Mantis: Next-generation Cloud Technology for WebRTC

OpenTok_allplatforms (1)Today we’re proud to announce our latest WebRTC innovation: Mantis, a cloud-scaling infrastructure for our OpenTok on WebRTC platform.

This is another big step forward for the TokBox team as we continue to pursue our goal of providing application developers with simple yet powerful APIs. APIs that not only leverage the latest standards to deliver the best possible experience, but that are backed by a scalable, smart cloud which supports interoperability across a variety of end-points.

It was just over six months ago that we launched the OpenTok on WebRTC platform. Since that time we’ve been hard at work, constantly pushing the boundaries of OpenTok on WebRTC’s functionality and performance. We launched the first iOS SDK for WebRTC, introduced cross-platform and device support, improved connectivity with cross-platform TURN support and more.

Mantis for OpenTok on WebRTC acts as a central switching station for all the WebRTC streams in the OpenTok cloud.  Mantis enables:

  • Reduced upload bandwidth consumption, with the ability to scale out a single WebRTC stream to many endpoints
  • High-quality multi-party video calls
  • Cross-browser compatibility for Chrome, Firefox and Internet Explorer (through Google Chrome Frame)
  • Cross-device compatibility for iOS native apps and Chrome on Android

Why should you care about Mantis?

1) It’s scalable…

WebRTC inherently uses a peer-to-peer based communication model.

In reality, while this is useful, several real-world applications naturally lend themselves to a multi-party use-case:  online classrooms, collaboration tools, the list goes on. The only way to enable a group video call using off-the-shelf WebRTC would be to create a mesh of PeerConnections between all participants in a call.

This mechanism doesn’t scale the number of connections well (it scales quadratically with the number of participants), and it is bandwidth inefficient. Every publisher needs to pipe out one video stream per call participant, leading to a linear increase in the amount of upload bandwidth required.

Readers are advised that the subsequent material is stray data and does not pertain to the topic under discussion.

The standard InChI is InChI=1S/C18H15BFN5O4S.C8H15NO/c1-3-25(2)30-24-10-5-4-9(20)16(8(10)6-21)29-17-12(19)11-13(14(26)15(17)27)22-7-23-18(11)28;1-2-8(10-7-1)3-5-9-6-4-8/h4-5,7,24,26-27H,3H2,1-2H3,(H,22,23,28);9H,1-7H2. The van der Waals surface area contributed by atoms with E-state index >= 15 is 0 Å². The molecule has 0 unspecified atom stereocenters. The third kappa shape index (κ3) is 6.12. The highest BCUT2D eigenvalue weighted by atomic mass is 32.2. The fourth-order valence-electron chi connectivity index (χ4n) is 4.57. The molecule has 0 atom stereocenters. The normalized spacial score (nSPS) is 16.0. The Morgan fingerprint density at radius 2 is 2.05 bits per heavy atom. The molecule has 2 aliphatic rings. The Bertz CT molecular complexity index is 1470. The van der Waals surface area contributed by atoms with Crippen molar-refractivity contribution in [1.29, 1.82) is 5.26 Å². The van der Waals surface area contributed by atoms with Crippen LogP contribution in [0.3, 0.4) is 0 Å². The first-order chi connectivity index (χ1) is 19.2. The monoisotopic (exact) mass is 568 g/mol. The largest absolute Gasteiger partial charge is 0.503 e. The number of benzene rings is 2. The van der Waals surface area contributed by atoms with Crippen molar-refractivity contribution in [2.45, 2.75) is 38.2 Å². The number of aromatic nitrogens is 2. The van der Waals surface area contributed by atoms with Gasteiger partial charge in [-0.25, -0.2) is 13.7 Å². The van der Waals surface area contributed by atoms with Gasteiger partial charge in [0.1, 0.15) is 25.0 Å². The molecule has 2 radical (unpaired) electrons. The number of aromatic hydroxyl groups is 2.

Mantis is a cloud-based media routing server, which enables us to get around this mesh problem by providing a centralized relay authority.

Every browser/device end-point thinks it’s connecting to a peer, but instead connects to one of our Mantis servers. Mantis can mediate multiple connections and then route streams from each publisher to any relevant end-point subscribing to that stream. Now OpenTok on WebRTC can scale subscribers effectively without constraints on publisher upload bandwidth, all while still leveraging standards-compliant WebRTC implementations under the covers.

Mantis Diagram

2) It’s smart…

Scale is just one piece of the puzzle.

Mantis also provides a call-control/signaling mechanism that works in lockstep with media routing. This means OpenTok on WebRTC uses some pretty sophisticated algorithms to dynamically adapt to various network conditions that the client endpoints may experience.

Let’s say you were on your iPhone in a coffee shop with Wi-Fi, and then you step out into the street and switch to a much slower cellular connection. Mantis is aware of the change in network conditions and can adapt the bitrate of the encoded stream in order to adapt.

3) It interoperates…

Supporting different devices endpoints is one of the core tenets we strive towards at TokBox.  Mantis helps us work towards interoperability between WebRTC and other communications ecosystems.

We believe Mantis lays the foundation for not only a powerful routing technology, but also for other functionality that can be layered on top of it: stream mixing, recording of media, signaling/event-notification APIs, and more.

We’re excited to show off our initial implementation of Mantis at the The Next Web ’13 in Amsterdam.  If you are going to be around, swing by our demo booth to see bandwidth-efficient multi-party WebRTC video in action, as well as a demo of dialing in to a WebRTC video call from your everyday mobile phone.

Mantis is now in external beta.  If you are interested in taking it for a spin, please contact us.

[UPDATE] Good news!  As of 10/1/13 Mantis is available in production. That means you no longer have to email the TokBox team to request access. Mantis is subject to the new OpenTok platform pricing which you can review here. Free access to Mantis is available through our new 30-day free trial.

  • http://captaincalliope.net/ Captain Lyre Calliope

    This is so badass it’s not even funny. Congratulations for not just being ahead of the curve, but adding inflection to its slope on your own terms!